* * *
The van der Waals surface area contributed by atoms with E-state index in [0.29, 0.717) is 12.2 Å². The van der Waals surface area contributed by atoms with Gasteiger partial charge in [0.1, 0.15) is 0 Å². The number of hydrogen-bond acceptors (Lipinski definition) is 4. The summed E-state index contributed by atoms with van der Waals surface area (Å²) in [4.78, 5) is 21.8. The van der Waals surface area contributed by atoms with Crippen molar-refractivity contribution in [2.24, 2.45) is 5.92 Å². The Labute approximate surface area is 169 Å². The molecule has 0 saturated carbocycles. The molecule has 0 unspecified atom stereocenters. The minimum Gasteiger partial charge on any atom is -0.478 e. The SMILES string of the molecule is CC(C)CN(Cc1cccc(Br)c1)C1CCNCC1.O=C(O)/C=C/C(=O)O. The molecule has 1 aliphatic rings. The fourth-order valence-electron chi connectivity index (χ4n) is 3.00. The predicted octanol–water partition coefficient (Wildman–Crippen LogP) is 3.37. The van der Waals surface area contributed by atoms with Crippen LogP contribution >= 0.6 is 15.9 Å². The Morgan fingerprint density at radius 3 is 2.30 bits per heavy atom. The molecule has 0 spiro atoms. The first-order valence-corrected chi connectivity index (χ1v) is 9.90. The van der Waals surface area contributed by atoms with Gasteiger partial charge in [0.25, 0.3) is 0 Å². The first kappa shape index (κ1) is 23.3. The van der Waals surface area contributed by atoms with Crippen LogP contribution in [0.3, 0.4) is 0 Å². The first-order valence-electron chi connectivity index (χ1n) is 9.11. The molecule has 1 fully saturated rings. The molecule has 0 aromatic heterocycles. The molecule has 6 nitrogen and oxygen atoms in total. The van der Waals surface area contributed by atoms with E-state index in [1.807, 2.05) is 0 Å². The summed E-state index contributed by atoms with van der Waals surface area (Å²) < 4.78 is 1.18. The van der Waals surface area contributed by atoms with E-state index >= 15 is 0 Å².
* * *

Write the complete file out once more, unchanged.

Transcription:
The van der Waals surface area contributed by atoms with E-state index in [0.29, 0.717) is 12.2 Å². The van der Waals surface area contributed by atoms with Gasteiger partial charge in [0.1, 0.15) is 0 Å². The number of hydrogen-bond acceptors (Lipinski definition) is 4. The summed E-state index contributed by atoms with van der Waals surface area (Å²) in [4.78, 5) is 21.8. The van der Waals surface area contributed by atoms with Crippen molar-refractivity contribution in [2.24, 2.45) is 5.92 Å². The Labute approximate surface area is 169 Å². The molecule has 0 saturated carbocycles. The molecule has 0 unspecified atom stereocenters. The minimum Gasteiger partial charge on any atom is -0.478 e. The SMILES string of the molecule is CC(C)CN(Cc1cccc(Br)c1)C1CCNCC1.O=C(O)/C=C/C(=O)O. The molecule has 1 aliphatic rings. The fourth-order valence-electron chi connectivity index (χ4n) is 3.00. The predicted octanol–water partition coefficient (Wildman–Crippen LogP) is 3.37. The van der Waals surface area contributed by atoms with Crippen LogP contribution >= 0.6 is 15.9 Å². The Morgan fingerprint density at radius 3 is 2.30 bits per heavy atom. The molecule has 0 spiro atoms. The first-order valence-corrected chi connectivity index (χ1v) is 9.90. The van der Waals surface area contributed by atoms with Gasteiger partial charge in [0.25, 0.3) is 0 Å². The first kappa shape index (κ1) is 23.3. The van der Waals surface area contributed by atoms with Crippen LogP contribution in [0.3, 0.4) is 0 Å². The first-order valence-electron chi connectivity index (χ1n) is 9.11. The molecule has 1 fully saturated rings. The molecule has 0 aromatic heterocycles. The molecule has 6 nitrogen and oxygen atoms in total. The van der Waals surface area contributed by atoms with E-state index in [1.807, 2.05) is 0 Å². The summed E-state index contributed by atoms with van der Waals surface area (Å²) < 4.78 is 1.18. The van der Waals surface area contributed by atoms with E-state index >= 15 is 0 Å².